Plague Lit

Have only gotten through the introduction to this one, big daddy of ’em all.  Am now on the cusp of chapter One (“I – Man The Hunter”).

Disease and parasitism play a pervasive role in all of life.  A successful search for food on the part of one organism becomes for its host a nasty infection or disease.  All animals depend on other living things for food, and human beings are no exception.  Problems of finding food and the changing ways human communities have done so are familiar enough in economic histories.  The problems of avoiding becoming food for some other organism are less familiar, largely because from very early times human beings ceased to have much to fear from large-bodied animal predators like lions or wolves.  Nevertheless, one can properly think of most human lives as caught in a precarious equilibrium between the microparasitism of disease organisms and the macroparasitism of large-bodied predators, chief among which have been other human beings.
Humans, virusing on each other!
Later, when food production became a way of life for some human communities, a modulated macroparasitism became possible.  A conquerer could seize food from those who produced it, and by consuming it himself become a parasite of a new sort on those who did the work… Early civilizations, in fact, were built upon the possibility of taking only a part of the harvest from subjected communities, leaving enough behind to allow the plundered community to survive indefinitely, year after year.
I might treat this book more like as a longterm project.

Defoe! Now he’s fun at least.

In 1685 he joined the rebel army of the Duke of Monmouth, the illegitimate son of Charles II… the revolt failed, but Defoe managed to escape unscathed and unidentified – riding to greet the new King William III and Queen Mary II in 1688, becoming a sort of informal adviser to them.  Then things get rocky.

Switching sides!  How did he pull that off?  That’s from the intro by Cynthia Wall.  I usually don’t read the introductions until after diving in, often never, but this is a good one.  Defoe, a wine merchant, pampleteer, always in debt, Robison Crusoe, Moll Flanders.  He died “of a lethargy” (what a way to go!  although I’m told it probably meant “stroke”) while hiding from people he owed huge amounts of money to.

Defoe was already a prolific and well-known author by the time he wrote A Journal of the Plague Year.  At the age of sixty-two he had had careers as a merchant, a spy, a political journalist, a religious and social satirist, a poet, a travel writer, an economist, an author of conduct books, and a novelist.

Journal of the Plague Year (the year was 1665, the book was written in 1720) is a kind of narrative non-fiction (half fiction?  that’s the whole joke with Defoe) narrated (sometimes?) by H. F., who’s probably based on Defoe’s uncle.
This is like a collection of horror stories, a little hard to read, but spicy.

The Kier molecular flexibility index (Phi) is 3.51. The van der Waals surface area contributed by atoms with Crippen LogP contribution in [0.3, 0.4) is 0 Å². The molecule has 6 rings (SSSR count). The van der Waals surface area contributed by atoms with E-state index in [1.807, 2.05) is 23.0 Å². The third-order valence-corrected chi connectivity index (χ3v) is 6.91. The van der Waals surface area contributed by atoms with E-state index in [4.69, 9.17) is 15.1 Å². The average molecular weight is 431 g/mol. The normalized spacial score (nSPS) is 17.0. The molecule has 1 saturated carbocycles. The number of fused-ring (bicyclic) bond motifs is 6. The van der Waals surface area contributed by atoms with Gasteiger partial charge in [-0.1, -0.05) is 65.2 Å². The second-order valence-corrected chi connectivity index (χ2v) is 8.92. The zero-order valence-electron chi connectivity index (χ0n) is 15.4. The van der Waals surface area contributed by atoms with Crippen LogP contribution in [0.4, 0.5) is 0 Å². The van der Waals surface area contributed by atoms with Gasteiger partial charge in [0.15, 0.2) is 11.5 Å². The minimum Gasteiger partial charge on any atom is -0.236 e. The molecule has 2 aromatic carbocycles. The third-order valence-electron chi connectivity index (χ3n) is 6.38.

I have heard also of some, who on the Death of their Relations, have grown stupid with the insupportable Sorrow, and of one in particular; who was so absolutely overcome with the Pressure upon his Spirirts, that by Degrees, his Head sunk into his Body, so between his Shoulders, that the Crown of his Head was very little seen above the Bones of his Shoulders; and by Degrees, loseing both Voice and Sense, his Face looking forward, lay against his Collar-Bone; and cou’d not be kept up any otherwise, unless held up by the Hands of other People; and the poor Man never came to himself again, but languished near a Year in that Condition and Died

Anthony Burgess in his 1966 introduction, included in this edition:

This is what it reads like and is meant to read like – a rapid, colloquial, sometimes clumsy setting-down of reminiscences of a great historical event… in reality it is a rather cunning work of art, a confidence trick of the imagination.

OK here we go!  The summer of 1348, ten young people flee Florence, go to the countryside, and tell one hundred stories, some of them funny, some of them sexy.

Trying to learn storytelling a few years ago, I dove into this one, but now I couldn’t find my copy.  This book is impressive for the sheer number of storytelling twists and plots:

but this go, can’t say I found it all that compelling.

Not to put it down, this is obviously an incredible achievement.

At the end Boccaccio has an epilogue that’s like a pre-attack on any possible criticisms.  Maybe more books should have that.

My favorite story remains the tenth story of the third day, about a virgin who is taught by a monk how to put the Devil back in Hell.

Don’t have a copy of this one in my house.  It sounds good!

Joseph Grand: Joseph Grand is a fifty-year-old clerk for the city government. He is tall and thin. Poorly paid, he lives an austere life, but he is capable of deep affection. In his spare time, Grand polishes up his Latin, and he is also writing a book, but he is such a perfectionist that he continually rewrites the first sentence and can get no further.

Hope to get to it eventually, but right now looking for something more amusing.

When I remember this era, will surely associate the early period more with Tiger King on Netflix.



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